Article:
When your body has too much cholesterol it can show up anywhere with arteries passing through. Your eyes are full of tiny blood vessels where high cholesterol can show up. You may notice a fatty skin deposit in your cornea or yellow fat deposits around your eyelids. Xanthomas are not reserved to your eyes, they may also appear on your elbows, knees or ankles, as well as other parts of your skin.
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Abnormal Looking Toenails & Legs
If your legs and feet are not getting adequate blood flow the results may show in your toenails. Signs include thickening toenails or toenails that grow slower than normal.
Your skin may also change in appearance, becoming shiny and tight looking. If when you hold your leg up it appears white, but when you place it down it turns a purple/red color this indicates your body is diluting blood vessels in order to increase blood flow to your feet. Your feet may also turn pale or bluish when you sit for long periods because youre not getting proper blood circulation.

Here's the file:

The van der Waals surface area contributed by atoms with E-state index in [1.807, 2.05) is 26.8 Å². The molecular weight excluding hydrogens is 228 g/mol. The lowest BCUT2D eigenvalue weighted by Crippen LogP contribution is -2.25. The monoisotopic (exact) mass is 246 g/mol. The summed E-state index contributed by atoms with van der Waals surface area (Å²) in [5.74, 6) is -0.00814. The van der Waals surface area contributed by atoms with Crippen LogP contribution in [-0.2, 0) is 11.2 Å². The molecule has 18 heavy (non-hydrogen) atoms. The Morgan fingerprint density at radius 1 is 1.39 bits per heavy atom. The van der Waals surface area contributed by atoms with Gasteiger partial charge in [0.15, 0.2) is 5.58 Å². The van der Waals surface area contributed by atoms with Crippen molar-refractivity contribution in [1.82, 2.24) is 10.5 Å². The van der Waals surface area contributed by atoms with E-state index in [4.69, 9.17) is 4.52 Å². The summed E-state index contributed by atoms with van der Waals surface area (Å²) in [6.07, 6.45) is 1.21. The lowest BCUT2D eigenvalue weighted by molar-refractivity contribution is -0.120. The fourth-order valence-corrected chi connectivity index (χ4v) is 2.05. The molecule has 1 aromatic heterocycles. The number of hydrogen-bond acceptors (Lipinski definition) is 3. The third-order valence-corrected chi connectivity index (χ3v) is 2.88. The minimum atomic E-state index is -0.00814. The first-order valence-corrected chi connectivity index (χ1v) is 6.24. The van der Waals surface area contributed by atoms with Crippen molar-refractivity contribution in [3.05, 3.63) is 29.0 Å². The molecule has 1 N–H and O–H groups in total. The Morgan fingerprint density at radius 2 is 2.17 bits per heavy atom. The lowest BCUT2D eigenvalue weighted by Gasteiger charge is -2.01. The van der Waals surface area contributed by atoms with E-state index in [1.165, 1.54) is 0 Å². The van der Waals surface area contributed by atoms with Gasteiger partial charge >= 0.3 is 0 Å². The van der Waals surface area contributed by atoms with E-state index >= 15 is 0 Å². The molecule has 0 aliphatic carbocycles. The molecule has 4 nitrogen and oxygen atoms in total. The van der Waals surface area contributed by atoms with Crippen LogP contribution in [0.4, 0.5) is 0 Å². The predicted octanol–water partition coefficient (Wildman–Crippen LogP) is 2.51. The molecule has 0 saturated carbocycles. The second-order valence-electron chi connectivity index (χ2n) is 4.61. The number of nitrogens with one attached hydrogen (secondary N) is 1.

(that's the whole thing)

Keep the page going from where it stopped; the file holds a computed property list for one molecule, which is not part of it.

Make The Changes Worth Making
If you have high blood cholesterol, making lifestyle changes is a great first step to lower your risk of heart disease. If those steps dont reduce your risk enough, your doctor may prescribe medications to help.
Remember: Making even modest changes now can help to prevent significant medical issues later. Do all you can to reduce your risk for the serious effects of heart attack and stroke.
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Is High Cholesterol Dangerous Risk Factors
High cholesterol is just one of several risk factors for coronary heart disease. A health-care professional will consider a person’s overall risk when assessing their cholesterol levels and discussing treatment options.
Risk factors are conditions that increase a person’s risk for developing heart disease. Some risk factors can be changed and others cannot. In general, the more risk factors a person has, the greater the chance of developing coronary heart disease. Some risk factors can be controlled however, some cannot be controlled.
Risk factors that cannot be controlled include:
- Family history of early heart disease
Risk factors that can be controlled include:
- High blood cholesterol
- Low HDL cholesterol
Speak To A Registered Dietician Or A Certified Diabetes Educator